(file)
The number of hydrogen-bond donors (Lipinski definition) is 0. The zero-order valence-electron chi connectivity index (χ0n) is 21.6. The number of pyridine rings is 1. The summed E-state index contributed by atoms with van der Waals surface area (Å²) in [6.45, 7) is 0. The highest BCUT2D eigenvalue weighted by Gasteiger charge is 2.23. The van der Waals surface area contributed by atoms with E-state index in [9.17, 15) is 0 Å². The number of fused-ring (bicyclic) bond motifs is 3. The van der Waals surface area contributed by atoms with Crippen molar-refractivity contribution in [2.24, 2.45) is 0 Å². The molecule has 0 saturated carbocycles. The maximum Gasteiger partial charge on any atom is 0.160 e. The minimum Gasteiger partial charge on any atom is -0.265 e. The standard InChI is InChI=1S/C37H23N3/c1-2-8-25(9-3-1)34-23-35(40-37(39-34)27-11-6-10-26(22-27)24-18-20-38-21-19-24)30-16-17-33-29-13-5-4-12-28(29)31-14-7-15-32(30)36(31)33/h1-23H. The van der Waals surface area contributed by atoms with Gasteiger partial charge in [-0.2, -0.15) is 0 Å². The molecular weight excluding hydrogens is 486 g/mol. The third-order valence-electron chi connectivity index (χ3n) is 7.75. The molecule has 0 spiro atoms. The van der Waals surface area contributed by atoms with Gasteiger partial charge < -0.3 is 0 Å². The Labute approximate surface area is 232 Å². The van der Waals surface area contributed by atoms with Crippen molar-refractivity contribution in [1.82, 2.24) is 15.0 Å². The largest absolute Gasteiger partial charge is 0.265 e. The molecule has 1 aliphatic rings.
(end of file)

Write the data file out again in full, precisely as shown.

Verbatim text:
The number of hydrogen-bond donors (Lipinski definition) is 0. The zero-order valence-electron chi connectivity index (χ0n) is 21.6. The number of pyridine rings is 1. The summed E-state index contributed by atoms with van der Waals surface area (Å²) in [6.45, 7) is 0. The highest BCUT2D eigenvalue weighted by Gasteiger charge is 2.23. The van der Waals surface area contributed by atoms with E-state index in [9.17, 15) is 0 Å². The number of fused-ring (bicyclic) bond motifs is 3. The van der Waals surface area contributed by atoms with Crippen molar-refractivity contribution in [2.24, 2.45) is 0 Å². The molecule has 0 saturated carbocycles. The maximum Gasteiger partial charge on any atom is 0.160 e. The minimum Gasteiger partial charge on any atom is -0.265 e. The standard InChI is InChI=1S/C37H23N3/c1-2-8-25(9-3-1)34-23-35(40-37(39-34)27-11-6-10-26(22-27)24-18-20-38-21-19-24)30-16-17-33-29-13-5-4-12-28(29)31-14-7-15-32(30)36(31)33/h1-23H. The van der Waals surface area contributed by atoms with Gasteiger partial charge in [-0.2, -0.15) is 0 Å². The molecular weight excluding hydrogens is 486 g/mol. The third-order valence-electron chi connectivity index (χ3n) is 7.75. The molecule has 0 spiro atoms. The van der Waals surface area contributed by atoms with Gasteiger partial charge < -0.3 is 0 Å². The Labute approximate surface area is 232 Å². The van der Waals surface area contributed by atoms with Crippen molar-refractivity contribution in [1.82, 2.24) is 15.0 Å². The largest absolute Gasteiger partial charge is 0.265 e. The molecule has 1 aliphatic rings.